England 1 Mexico 2; Familiar grievances

Sunderland's Duncan WatmoreSunderland's Duncan Watmore

How disappointing, yet how familiar.

England’s Toulon squad lost to Mexico last night, surrendering the advantage given to them by Duncan Watmore in the first-half and giving away two second period goals to the Central Americans.

There were positives - as there have been in all of their games so far - but last night was notable for just how uncanny a resemblance it bore to so many English defeats of the past.

A good start; an early goal; a couple of missed chances; an opponent seizing the momentum; defeat.

Watmore’s opener really came from nothing.  The young Sunderland midfielder, so impressive in Toulon, ghosted into the gap between centre-back and goalkeeper to meet a bouncing through-ball and head England into the lead.

Before and after the goal, the signs had been largely encouraging: Chelsea’s John Swift had been elegant and impressive down the left-hand side, Chuba Akpom had missed a good early chance when one-on-one, and Matty Grimes had been influential through the middle.  Before half-time, England actually created one of the sequences of the tournament, with a glorious bit of interplay between Swift and Birmingham’s Demarai Gray presenting Akpom with a tough opportunity at the back-post which he could only slash high and wide.

And then came the decline which, sad to say, felt inevitable.

Raul Gutierrez, the Mexican coach, introduced Armando Zamorano and Angel Zaldivar at half-time and the substitutes provided a momentum change which England couldn’t cope with.

Make no mistake, Mexico have a talented squad in the South of France, but it was the manner in which they were able to show that against England which was so disappointing.  As seems to have become the hallmark of all the FA’s teams at recent tournaments, Aidy Boothroyd’s side looked porous in midfield, allowing the Mexicans to move swiftly and easily from one end of the pitch to the other and, when they did retrieve possession, reverted to direct, ball-surrendering passes out of their own zone.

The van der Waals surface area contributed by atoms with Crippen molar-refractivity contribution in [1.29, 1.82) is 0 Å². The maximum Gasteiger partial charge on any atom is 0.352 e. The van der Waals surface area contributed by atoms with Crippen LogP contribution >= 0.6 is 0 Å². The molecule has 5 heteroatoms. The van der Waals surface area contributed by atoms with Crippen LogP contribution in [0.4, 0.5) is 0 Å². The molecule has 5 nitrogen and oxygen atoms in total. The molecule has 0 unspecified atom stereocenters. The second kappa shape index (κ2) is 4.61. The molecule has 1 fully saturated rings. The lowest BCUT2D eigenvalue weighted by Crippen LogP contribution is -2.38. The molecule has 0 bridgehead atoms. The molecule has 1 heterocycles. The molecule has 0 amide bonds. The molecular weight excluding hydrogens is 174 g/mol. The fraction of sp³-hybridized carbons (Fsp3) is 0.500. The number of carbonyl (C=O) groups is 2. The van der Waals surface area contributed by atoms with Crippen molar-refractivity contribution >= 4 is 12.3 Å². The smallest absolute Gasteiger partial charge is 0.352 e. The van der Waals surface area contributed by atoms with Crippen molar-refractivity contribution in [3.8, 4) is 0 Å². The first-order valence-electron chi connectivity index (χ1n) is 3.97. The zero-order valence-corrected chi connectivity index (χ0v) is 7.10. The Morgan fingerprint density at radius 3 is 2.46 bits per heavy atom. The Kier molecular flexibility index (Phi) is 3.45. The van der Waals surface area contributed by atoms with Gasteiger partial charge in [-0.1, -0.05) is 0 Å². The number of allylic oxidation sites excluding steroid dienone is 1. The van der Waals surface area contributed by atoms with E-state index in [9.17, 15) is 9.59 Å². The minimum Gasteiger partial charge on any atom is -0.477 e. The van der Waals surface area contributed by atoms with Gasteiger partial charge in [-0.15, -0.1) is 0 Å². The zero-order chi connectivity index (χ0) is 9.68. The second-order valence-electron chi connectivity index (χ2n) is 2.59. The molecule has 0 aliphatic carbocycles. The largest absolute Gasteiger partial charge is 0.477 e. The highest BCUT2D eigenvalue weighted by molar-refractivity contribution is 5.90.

This happens so often it’s almost a cliche; England, at all levels, have to be smarter.  True, Boothroyd has had little time with this group and can’t be reasonably expected to conjure tactical cohesion out of thin air, but - given the talent at his disposal - it’s reasonable to expect a more solid end product.  The defensive shape is too lose, the advanced pressing is much too haphazard, and England’s inability to keep the ball and protect a winning position was, and has been in all three games, very dispiriting.

There are positives, yes, but only of the superficial variety and only those which relate to how far these individual players might go in the future.  Watmore has had an outstandingly productive tournament so far, Akpom looks like a star in the making, and Brentford’s Moses Odubajo, Wolves’ Kortney Hause and Chelsea’s Lewis Baker will all, presumably, have very fine careers, but this team, as always seems to be the case at national level, aren’t quite the sum of their impressive parts.

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